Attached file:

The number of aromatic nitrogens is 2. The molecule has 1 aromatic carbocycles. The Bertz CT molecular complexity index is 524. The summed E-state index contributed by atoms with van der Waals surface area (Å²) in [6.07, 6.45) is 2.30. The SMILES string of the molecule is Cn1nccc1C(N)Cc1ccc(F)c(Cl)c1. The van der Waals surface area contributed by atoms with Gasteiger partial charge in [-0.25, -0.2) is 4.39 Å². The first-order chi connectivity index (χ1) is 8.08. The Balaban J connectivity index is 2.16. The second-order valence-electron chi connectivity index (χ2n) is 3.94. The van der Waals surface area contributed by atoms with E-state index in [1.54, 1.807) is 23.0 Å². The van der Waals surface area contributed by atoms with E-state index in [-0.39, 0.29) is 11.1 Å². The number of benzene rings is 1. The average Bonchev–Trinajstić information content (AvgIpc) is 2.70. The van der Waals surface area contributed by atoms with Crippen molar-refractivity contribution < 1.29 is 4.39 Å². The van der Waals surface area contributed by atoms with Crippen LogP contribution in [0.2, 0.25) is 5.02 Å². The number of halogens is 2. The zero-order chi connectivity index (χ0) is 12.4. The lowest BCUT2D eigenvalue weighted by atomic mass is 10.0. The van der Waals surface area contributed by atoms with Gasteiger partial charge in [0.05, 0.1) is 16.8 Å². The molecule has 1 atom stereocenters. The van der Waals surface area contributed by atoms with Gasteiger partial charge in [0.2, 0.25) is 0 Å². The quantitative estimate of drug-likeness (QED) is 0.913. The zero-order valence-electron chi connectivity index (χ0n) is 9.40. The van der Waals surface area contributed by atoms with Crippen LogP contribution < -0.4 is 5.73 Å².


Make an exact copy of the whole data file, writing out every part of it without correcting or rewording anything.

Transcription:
The number of aromatic nitrogens is 2. The molecule has 1 aromatic carbocycles. The Bertz CT molecular complexity index is 524. The summed E-state index contributed by atoms with van der Waals surface area (Å²) in [6.07, 6.45) is 2.30. The SMILES string of the molecule is Cn1nccc1C(N)Cc1ccc(F)c(Cl)c1. The van der Waals surface area contributed by atoms with Gasteiger partial charge in [-0.25, -0.2) is 4.39 Å². The first-order chi connectivity index (χ1) is 8.08. The Balaban J connectivity index is 2.16. The second-order valence-electron chi connectivity index (χ2n) is 3.94. The van der Waals surface area contributed by atoms with E-state index in [1.54, 1.807) is 23.0 Å². The van der Waals surface area contributed by atoms with E-state index in [-0.39, 0.29) is 11.1 Å². The number of benzene rings is 1. The average Bonchev–Trinajstić information content (AvgIpc) is 2.70. The van der Waals surface area contributed by atoms with Crippen molar-refractivity contribution < 1.29 is 4.39 Å². The van der Waals surface area contributed by atoms with Crippen LogP contribution in [0.2, 0.25) is 5.02 Å². The number of halogens is 2. The zero-order chi connectivity index (χ0) is 12.4. The lowest BCUT2D eigenvalue weighted by atomic mass is 10.0. The van der Waals surface area contributed by atoms with Gasteiger partial charge in [0.05, 0.1) is 16.8 Å². The molecule has 1 atom stereocenters. The van der Waals surface area contributed by atoms with Gasteiger partial charge in [0.2, 0.25) is 0 Å². The quantitative estimate of drug-likeness (QED) is 0.913. The zero-order valence-electron chi connectivity index (χ0n) is 9.40. The van der Waals surface area contributed by atoms with Crippen LogP contribution < -0.4 is 5.73 Å².